We are currently working on the following projects:

  1. testing the Equivalence Principle with high sensitivity and the greatest practical generality. We are currently sensitive to equivalence-principle violating interactions with Yukawa ranges between infinity and 1cm. Our existing sensitivity for long-ranged interactions is at the 10-13 level.
  2. searching for short range inverse-square law violating interactions with ranges of less than 1mm. One notable prediction suggests that gravity penetrates extra, compact dimensions so that the gravitational inverse square law must be modified at short ranges. Arkani-Hamed, Dimopoulos, and Dvali have offered this as an explanation of the hierarchy problem. Our current experiment will be sensitive to this effect if gravity exists in six dimensions. Check out our first paper on the short range experiment and a recent update
  3. searching for CPT-violating fields and for new spin-dependent forces that could arise from torsion fields or from exchange of axion-like particles. These projects are done using electron-spin-polarized test bodies and/or sources that have virtually no external magnetic fields.
  4. measuring the Newtonian Constant G using a novel technique. This is the most poorly determined fundamental constant; the CODATA value has an uncertainty of 0.0128%. Recently the German PTB (their Institute of Standards) obtained a value differing from the CODATA value by 0.5%! The leading sources of systematic error in the existing CODATA value are uncertainties in the mass distribution of the torsion pendulum and effects of anelesticity in the torsion fiber. We have invented a new technique that virtually eliminates both of these sources of error.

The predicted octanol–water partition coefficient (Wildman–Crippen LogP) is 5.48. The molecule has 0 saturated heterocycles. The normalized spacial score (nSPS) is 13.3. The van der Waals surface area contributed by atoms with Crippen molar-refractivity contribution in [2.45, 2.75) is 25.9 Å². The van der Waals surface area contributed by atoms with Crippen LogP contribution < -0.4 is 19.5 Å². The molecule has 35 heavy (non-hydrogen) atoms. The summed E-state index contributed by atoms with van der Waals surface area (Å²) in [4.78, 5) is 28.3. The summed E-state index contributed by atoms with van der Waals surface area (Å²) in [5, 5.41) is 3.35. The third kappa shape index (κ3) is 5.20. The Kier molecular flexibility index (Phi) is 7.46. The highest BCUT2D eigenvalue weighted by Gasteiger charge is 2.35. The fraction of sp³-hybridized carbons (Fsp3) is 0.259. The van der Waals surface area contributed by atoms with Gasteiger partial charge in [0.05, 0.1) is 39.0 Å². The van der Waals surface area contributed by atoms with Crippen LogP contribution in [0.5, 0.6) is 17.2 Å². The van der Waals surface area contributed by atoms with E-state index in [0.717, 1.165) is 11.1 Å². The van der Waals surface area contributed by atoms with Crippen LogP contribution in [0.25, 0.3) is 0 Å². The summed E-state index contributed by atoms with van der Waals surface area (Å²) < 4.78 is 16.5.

We currently operate four torsion pendulum instruments (Eöt-Wash II, Eöt-Wash III, Big G, and Short-Range). The Eöt-Wash and Big G instruments are continuously rotating torsion balances. The Short-Range inverse-square experiment is being done with a stationary balance that sits just above a rotating attractor.


Torsion Pendulum used in the Rot-Wash Instrument

8-Body Torsion Pendulum used in the Eöt-Wash III Instrument

Torsion pendulum and attractor used in the short-range experiments

Pendulum, containing about a mole of polarized electrons, used to search for spin-coupled forces

(click figures for enlarged images)

Eöt-Wash Group Contact

For more information, contact:
Eric Adelberger at (206) 543-4294 or eric@npl.washington.edu
Blayne Heckel   at (206) 685-2401 or heckel@phys.washington.edu
Jens Gundlach  at (206) 616-2960 or gundlach@npl.washington.edu